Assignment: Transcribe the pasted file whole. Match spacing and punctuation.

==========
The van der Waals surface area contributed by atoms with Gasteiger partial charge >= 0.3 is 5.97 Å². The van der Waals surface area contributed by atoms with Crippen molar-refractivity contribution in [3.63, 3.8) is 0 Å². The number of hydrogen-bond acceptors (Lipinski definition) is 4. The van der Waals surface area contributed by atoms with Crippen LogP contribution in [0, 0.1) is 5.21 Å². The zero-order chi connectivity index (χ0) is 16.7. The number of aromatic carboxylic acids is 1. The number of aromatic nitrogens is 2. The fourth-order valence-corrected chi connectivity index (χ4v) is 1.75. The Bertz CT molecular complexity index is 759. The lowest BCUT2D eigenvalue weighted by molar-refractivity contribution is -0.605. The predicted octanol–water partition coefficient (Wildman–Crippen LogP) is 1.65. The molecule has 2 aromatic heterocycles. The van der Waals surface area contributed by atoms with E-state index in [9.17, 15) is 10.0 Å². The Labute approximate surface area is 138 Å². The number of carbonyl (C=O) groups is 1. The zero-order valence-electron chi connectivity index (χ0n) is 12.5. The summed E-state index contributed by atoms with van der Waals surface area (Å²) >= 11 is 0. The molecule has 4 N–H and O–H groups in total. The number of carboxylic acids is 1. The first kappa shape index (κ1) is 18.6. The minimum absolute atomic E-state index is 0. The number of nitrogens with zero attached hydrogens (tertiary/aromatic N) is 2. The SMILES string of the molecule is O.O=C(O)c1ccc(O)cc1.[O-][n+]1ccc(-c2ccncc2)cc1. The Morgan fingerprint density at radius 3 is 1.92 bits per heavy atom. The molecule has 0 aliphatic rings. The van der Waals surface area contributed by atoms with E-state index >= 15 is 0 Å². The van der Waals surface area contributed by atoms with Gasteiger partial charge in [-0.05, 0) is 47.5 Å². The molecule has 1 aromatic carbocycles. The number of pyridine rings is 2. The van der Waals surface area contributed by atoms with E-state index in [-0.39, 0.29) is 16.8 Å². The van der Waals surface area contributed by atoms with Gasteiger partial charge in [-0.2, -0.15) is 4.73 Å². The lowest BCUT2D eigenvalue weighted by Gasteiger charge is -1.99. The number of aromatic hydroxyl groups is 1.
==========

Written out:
The van der Waals surface area contributed by atoms with Gasteiger partial charge >= 0.3 is 5.97 Å². The van der Waals surface area contributed by atoms with Crippen molar-refractivity contribution in [3.63, 3.8) is 0 Å². The number of hydrogen-bond acceptors (Lipinski definition) is 4. The van der Waals surface area contributed by atoms with Crippen LogP contribution in [0, 0.1) is 5.21 Å². The zero-order chi connectivity index (χ0) is 16.7. The number of aromatic carboxylic acids is 1. The number of aromatic nitrogens is 2. The fourth-order valence-corrected chi connectivity index (χ4v) is 1.75. The Bertz CT molecular complexity index is 759. The lowest BCUT2D eigenvalue weighted by molar-refractivity contribution is -0.605. The predicted octanol–water partition coefficient (Wildman–Crippen LogP) is 1.65. The molecule has 2 aromatic heterocycles. The van der Waals surface area contributed by atoms with E-state index in [9.17, 15) is 10.0 Å². The Labute approximate surface area is 138 Å². The number of carbonyl (C=O) groups is 1. The zero-order valence-electron chi connectivity index (χ0n) is 12.5. The summed E-state index contributed by atoms with van der Waals surface area (Å²) >= 11 is 0. The molecule has 4 N–H and O–H groups in total. The number of carboxylic acids is 1. The first kappa shape index (κ1) is 18.6. The minimum absolute atomic E-state index is 0. The number of nitrogens with zero attached hydrogens (tertiary/aromatic N) is 2. The SMILES string of the molecule is O.O=C(O)c1ccc(O)cc1.[O-][n+]1ccc(-c2ccncc2)cc1. The Morgan fingerprint density at radius 3 is 1.92 bits per heavy atom. The molecule has 0 aliphatic rings. The van der Waals surface area contributed by atoms with E-state index >= 15 is 0 Å². The van der Waals surface area contributed by atoms with Gasteiger partial charge in [-0.05, 0) is 47.5 Å². The molecule has 1 aromatic carbocycles. The number of pyridine rings is 2. The van der Waals surface area contributed by atoms with E-state index in [-0.39, 0.29) is 16.8 Å². The van der Waals surface area contributed by atoms with Gasteiger partial charge in [-0.2, -0.15) is 4.73 Å². The lowest BCUT2D eigenvalue weighted by Gasteiger charge is -1.99. The number of aromatic hydroxyl groups is 1.